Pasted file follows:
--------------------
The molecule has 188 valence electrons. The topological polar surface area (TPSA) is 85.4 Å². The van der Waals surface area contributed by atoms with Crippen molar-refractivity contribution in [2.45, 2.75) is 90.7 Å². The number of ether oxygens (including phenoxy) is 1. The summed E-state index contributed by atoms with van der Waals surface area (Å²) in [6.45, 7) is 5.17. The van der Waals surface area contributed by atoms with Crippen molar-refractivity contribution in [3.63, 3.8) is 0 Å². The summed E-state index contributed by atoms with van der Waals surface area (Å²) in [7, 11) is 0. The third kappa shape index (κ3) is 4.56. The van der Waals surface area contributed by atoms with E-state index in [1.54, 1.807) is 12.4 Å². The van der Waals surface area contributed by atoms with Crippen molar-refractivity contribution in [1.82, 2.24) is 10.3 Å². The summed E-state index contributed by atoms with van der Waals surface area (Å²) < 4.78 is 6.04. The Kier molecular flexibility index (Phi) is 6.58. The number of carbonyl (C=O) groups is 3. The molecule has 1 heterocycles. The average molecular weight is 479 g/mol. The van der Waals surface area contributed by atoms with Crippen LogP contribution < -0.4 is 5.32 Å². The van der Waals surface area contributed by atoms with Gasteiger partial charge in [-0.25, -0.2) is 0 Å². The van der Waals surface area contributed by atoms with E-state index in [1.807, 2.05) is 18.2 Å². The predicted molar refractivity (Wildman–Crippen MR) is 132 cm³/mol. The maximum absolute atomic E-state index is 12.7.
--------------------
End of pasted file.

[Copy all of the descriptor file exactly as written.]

The molecule has 188 valence electrons. The topological polar surface area (TPSA) is 85.4 Å². The van der Waals surface area contributed by atoms with Crippen molar-refractivity contribution in [2.45, 2.75) is 90.7 Å². The number of ether oxygens (including phenoxy) is 1. The summed E-state index contributed by atoms with van der Waals surface area (Å²) in [6.45, 7) is 5.17. The van der Waals surface area contributed by atoms with Crippen molar-refractivity contribution in [3.63, 3.8) is 0 Å². The summed E-state index contributed by atoms with van der Waals surface area (Å²) in [7, 11) is 0. The third kappa shape index (κ3) is 4.56. The van der Waals surface area contributed by atoms with E-state index in [1.54, 1.807) is 12.4 Å². The van der Waals surface area contributed by atoms with Crippen molar-refractivity contribution in [1.82, 2.24) is 10.3 Å². The summed E-state index contributed by atoms with van der Waals surface area (Å²) < 4.78 is 6.04. The Kier molecular flexibility index (Phi) is 6.58. The number of carbonyl (C=O) groups is 3. The molecule has 1 heterocycles. The average molecular weight is 479 g/mol. The van der Waals surface area contributed by atoms with Crippen LogP contribution < -0.4 is 5.32 Å². The van der Waals surface area contributed by atoms with Gasteiger partial charge in [-0.25, -0.2) is 0 Å². The van der Waals surface area contributed by atoms with E-state index in [1.807, 2.05) is 18.2 Å². The predicted molar refractivity (Wildman–Crippen MR) is 132 cm³/mol. The maximum absolute atomic E-state index is 12.7.